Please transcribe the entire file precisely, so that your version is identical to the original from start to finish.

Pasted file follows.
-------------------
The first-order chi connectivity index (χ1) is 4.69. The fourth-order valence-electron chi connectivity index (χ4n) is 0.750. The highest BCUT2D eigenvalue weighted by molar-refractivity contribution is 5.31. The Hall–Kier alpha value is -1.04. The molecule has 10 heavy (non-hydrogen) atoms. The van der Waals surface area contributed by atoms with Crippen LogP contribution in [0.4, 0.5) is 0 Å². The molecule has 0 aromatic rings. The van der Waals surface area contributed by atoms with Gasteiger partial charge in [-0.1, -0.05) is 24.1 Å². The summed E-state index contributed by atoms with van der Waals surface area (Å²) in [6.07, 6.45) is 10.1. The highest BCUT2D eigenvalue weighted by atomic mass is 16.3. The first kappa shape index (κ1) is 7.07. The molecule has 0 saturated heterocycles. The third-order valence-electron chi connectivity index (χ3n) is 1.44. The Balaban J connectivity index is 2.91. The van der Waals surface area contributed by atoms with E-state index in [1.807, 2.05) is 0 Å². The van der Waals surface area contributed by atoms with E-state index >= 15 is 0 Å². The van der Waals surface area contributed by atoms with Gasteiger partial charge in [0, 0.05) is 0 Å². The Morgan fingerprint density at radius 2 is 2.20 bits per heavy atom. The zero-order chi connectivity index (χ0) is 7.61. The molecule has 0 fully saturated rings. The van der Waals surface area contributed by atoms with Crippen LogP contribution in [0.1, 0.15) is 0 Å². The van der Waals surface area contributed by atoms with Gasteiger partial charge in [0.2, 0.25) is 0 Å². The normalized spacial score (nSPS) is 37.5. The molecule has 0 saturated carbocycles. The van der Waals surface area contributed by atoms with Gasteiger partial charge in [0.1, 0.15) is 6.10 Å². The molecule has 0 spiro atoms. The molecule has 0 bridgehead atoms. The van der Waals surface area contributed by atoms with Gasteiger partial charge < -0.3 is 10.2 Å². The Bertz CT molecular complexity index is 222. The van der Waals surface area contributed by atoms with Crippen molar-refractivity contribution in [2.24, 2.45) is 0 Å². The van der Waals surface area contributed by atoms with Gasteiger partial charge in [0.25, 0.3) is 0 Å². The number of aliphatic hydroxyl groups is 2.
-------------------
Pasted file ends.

The first-order chi connectivity index (χ1) is 4.69. The fourth-order valence-electron chi connectivity index (χ4n) is 0.750. The highest BCUT2D eigenvalue weighted by molar-refractivity contribution is 5.31. The Hall–Kier alpha value is -1.04. The molecule has 10 heavy (non-hydrogen) atoms. The van der Waals surface area contributed by atoms with Crippen LogP contribution in [0.4, 0.5) is 0 Å². The molecule has 0 aromatic rings. The van der Waals surface area contributed by atoms with Gasteiger partial charge in [-0.1, -0.05) is 24.1 Å². The summed E-state index contributed by atoms with van der Waals surface area (Å²) in [6.07, 6.45) is 10.1. The highest BCUT2D eigenvalue weighted by atomic mass is 16.3. The first kappa shape index (κ1) is 7.07. The molecule has 0 saturated heterocycles. The third-order valence-electron chi connectivity index (χ3n) is 1.44. The Balaban J connectivity index is 2.91. The van der Waals surface area contributed by atoms with E-state index in [1.807, 2.05) is 0 Å². The van der Waals surface area contributed by atoms with E-state index >= 15 is 0 Å². The van der Waals surface area contributed by atoms with Gasteiger partial charge in [0, 0.05) is 0 Å². The Morgan fingerprint density at radius 2 is 2.20 bits per heavy atom. The zero-order chi connectivity index (χ0) is 7.61. The molecule has 0 fully saturated rings. The van der Waals surface area contributed by atoms with Crippen LogP contribution in [0.1, 0.15) is 0 Å². The van der Waals surface area contributed by atoms with Gasteiger partial charge in [0.2, 0.25) is 0 Å². The normalized spacial score (nSPS) is 37.5. The molecule has 0 saturated carbocycles. The van der Waals surface area contributed by atoms with Gasteiger partial charge in [0.1, 0.15) is 6.10 Å². The molecule has 0 spiro atoms. The molecule has 0 bridgehead atoms. The van der Waals surface area contributed by atoms with Gasteiger partial charge < -0.3 is 10.2 Å². The Bertz CT molecular complexity index is 222. The van der Waals surface area contributed by atoms with Crippen molar-refractivity contribution in [2.24, 2.45) is 0 Å². The van der Waals surface area contributed by atoms with Gasteiger partial charge in [0.25, 0.3) is 0 Å². The number of aliphatic hydroxyl groups is 2.